Peter Kreeft’s new book Practical Theology promises “358 pieces of wisdom from Saint Thomas’s masterpiece the Summa, which are literally more valuable than all the kingdoms of this world because they will help you to attain ‘the one thing needful,’ the summum bonum or ‘the greatest good,’ the ultimate end and purpose and meaning of life.” Kreeft, a professor of philosophy at Boston College and the author of many books, presents “Spiritual Direction from Saint Thomas Aquinas” — in “an easily digestible sample” of Aquinas’s “distinctly religious wisdom.” He responds to questions here about it. — KJL
Kathryn Jean Lopez: Is your Practical Theology a self-help version of Saint Thomas Aquinas’s Summa? An executive summary for beginners? Is it just for beginners?
Peter Kreeft: Practical Theology is as far from self-help nonsense, i.e. pop psychology, as you can get. It’s theology, and it’s Aquinas, and it’s the Summa, for goodness’ sake. I have no idea what “an executive summary” is, but I’m quite sure this isn’t it. And it’s for everybody, therefore it’s for beginners. When it comes to God we’re all beginners, especially the ones who think they are experts. Only fools think they’re sages; sages know they’re fools. (P.S. Aquinas wrote the 4,000-page Summa “for beginners.” That was not satire. It’s really a very simple book.)
Lopez: Is theology ever practical, really?
Kreeft: Theology is always practical because nothing is more practical than living in reality, living in the real world, and God is the origin, center, end, and meaning of reality. If that’s not true, let’s be pagans, atheists, or TV executives.
Lopez: You say that “if our love is right, everything else will be right.” How does the Angelic Doctor propose that we get love right? Is he the love doctor, too?
Kreeft: Augustine wrote, “Amor meus, pondus meum” — “my love is my weight,” my gravity, my destiny. How to get love right? Ask its inventor, origin, and standard, the God who is love. He told us in many ways: conscience, saints, Scripture, Church, above all Christ. Yes, he is the love doctor. And he’d tell a culture like ours that identifies that title with Ruth Westheimer that it is as right about this as it would be in identifying expertise on Einstein with Archie Bunker.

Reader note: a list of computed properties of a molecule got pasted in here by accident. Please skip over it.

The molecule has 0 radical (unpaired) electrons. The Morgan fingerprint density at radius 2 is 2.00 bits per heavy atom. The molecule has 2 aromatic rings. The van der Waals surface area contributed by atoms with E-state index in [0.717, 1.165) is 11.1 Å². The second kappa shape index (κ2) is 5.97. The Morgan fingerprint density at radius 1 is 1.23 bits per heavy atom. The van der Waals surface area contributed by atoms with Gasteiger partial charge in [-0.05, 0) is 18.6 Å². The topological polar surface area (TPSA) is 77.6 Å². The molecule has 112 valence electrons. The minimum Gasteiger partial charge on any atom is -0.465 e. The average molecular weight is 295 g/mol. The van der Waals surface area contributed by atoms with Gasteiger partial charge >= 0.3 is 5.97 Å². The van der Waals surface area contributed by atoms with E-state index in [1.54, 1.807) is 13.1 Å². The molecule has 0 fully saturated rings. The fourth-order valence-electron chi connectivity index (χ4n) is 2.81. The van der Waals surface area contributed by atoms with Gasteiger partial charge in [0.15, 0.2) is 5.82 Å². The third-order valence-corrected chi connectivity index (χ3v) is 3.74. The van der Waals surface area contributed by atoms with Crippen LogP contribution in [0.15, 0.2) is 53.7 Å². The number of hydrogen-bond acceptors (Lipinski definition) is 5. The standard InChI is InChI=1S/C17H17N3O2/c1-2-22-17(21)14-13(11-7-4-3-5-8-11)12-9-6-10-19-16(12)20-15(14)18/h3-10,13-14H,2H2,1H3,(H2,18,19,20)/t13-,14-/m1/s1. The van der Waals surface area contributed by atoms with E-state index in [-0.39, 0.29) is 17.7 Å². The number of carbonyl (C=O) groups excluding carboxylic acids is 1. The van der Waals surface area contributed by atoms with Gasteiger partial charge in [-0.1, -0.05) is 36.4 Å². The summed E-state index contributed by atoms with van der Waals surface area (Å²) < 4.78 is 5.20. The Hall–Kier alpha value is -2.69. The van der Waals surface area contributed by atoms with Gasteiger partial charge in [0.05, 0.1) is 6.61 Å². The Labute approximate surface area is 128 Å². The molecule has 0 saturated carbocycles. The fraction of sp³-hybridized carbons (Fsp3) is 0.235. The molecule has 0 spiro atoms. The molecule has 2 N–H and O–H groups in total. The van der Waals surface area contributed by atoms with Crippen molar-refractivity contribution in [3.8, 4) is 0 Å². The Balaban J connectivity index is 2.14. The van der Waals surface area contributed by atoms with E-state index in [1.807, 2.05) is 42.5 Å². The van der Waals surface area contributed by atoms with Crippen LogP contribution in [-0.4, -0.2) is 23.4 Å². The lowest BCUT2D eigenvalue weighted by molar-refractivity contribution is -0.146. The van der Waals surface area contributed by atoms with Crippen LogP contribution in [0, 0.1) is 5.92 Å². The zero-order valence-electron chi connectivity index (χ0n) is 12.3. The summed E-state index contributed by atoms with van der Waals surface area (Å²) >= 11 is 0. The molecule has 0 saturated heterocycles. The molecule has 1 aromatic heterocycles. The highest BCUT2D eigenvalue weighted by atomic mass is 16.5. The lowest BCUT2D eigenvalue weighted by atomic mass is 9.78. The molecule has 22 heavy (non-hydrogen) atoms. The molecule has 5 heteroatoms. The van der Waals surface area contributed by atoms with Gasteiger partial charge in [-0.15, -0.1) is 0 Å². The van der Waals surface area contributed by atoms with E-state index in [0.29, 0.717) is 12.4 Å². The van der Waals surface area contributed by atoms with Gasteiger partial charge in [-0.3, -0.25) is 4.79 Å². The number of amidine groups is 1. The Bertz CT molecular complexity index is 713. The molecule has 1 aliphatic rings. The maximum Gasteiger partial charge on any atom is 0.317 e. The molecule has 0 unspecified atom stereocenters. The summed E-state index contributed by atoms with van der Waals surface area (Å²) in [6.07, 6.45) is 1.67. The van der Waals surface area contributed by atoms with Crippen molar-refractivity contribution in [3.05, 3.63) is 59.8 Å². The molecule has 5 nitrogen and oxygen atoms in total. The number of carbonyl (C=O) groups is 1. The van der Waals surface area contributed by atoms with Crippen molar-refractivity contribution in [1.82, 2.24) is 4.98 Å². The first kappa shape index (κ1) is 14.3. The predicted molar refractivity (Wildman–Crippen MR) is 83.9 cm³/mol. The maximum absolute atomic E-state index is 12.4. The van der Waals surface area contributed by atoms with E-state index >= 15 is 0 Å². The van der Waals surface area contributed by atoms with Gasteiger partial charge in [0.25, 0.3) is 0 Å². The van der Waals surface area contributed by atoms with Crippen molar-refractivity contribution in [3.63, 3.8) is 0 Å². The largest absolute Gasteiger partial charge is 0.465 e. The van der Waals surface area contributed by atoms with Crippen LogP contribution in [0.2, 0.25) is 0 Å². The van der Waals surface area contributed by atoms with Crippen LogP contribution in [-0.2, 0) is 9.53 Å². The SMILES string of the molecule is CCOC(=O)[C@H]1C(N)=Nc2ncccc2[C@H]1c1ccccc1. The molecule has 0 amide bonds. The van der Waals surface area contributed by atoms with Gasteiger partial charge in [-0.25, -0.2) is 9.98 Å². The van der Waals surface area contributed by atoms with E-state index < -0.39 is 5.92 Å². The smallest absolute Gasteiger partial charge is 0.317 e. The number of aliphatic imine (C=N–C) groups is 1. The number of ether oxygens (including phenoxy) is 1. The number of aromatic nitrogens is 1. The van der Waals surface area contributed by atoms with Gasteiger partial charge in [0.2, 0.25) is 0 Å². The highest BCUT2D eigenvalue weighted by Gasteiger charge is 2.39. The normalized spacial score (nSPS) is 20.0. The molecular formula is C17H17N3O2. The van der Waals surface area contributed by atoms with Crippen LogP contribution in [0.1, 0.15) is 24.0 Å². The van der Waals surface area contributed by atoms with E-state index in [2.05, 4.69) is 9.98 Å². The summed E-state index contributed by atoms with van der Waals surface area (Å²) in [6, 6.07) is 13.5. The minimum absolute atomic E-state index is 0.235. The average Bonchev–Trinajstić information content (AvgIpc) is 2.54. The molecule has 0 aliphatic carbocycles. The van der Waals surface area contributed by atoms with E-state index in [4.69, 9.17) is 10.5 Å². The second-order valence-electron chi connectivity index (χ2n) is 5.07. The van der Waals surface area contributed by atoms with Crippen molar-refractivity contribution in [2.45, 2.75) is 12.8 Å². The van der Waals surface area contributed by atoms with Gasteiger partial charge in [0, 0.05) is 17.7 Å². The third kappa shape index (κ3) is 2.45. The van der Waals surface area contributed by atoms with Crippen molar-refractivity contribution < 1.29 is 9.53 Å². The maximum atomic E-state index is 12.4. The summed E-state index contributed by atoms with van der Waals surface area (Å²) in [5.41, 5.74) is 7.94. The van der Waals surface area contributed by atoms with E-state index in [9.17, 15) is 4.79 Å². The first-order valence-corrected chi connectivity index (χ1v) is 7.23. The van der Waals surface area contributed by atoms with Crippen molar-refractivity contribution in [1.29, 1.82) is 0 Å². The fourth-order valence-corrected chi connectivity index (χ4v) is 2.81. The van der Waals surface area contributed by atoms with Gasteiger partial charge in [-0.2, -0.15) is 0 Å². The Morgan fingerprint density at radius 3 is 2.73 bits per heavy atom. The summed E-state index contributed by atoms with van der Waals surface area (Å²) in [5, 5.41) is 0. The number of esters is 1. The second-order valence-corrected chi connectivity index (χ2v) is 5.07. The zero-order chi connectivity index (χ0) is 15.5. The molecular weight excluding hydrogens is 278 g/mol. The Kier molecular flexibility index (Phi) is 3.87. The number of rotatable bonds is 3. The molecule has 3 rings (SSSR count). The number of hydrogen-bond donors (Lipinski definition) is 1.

Lopez: What is an angelic doctor, anyway?
Kreeft: He’s called “the” (not “an”) angelic doctor because (a) he got the angels right, and, most especially, because (b) like an angel, he was remarkably free from lust, greed, and other foolish human passions.
Lopez: Why is Saint Thomas Aquinas such a big deal? And one of the best spiritual directors?
Kreeft: He’s big because he was very large, like G. K. Chesterton. His mind is big because he gives us “big pictures” all the time, not little crabbed clever pieces of “scholarship.” And he’s a great spiritual director because he has the personal virtues that takes: personal sanctity (love of God and His creation, especially human beings), brilliant insight into good and evil, humility and open-mindedness, absolute honesty, and the habit of saying everything as simply, clearly, and directly as possible.
Lopez: Unless you’re discerning a religious vocation, or deeply invested in Catholic apostolic work, the phrase “spiritual direction” may be foreign to a lot of Catholics, as a practical matter in their lives. Should it be an element of every Catholic’s life?
Kreeft: A Catholic is one who believes what the Catholic Church teaches. The Catholic Church teaches that the meaning of life is holiness, happiness, and heaven. Spiritual direction means help in that journey. If that’s practical only for priests or apostles, we laypeople can say, of the supreme wisdom, “The hell with it; it’s not for me.” It’s the other way round: The clergy are for the people, not vice versa. The pope is “the servant of the servants of God.”
Lopez: What does the Summa have to do with human happiness?
Kreeft: The Summa is a map of reality and human life. Are we happy when we can get Home, or when we are lost?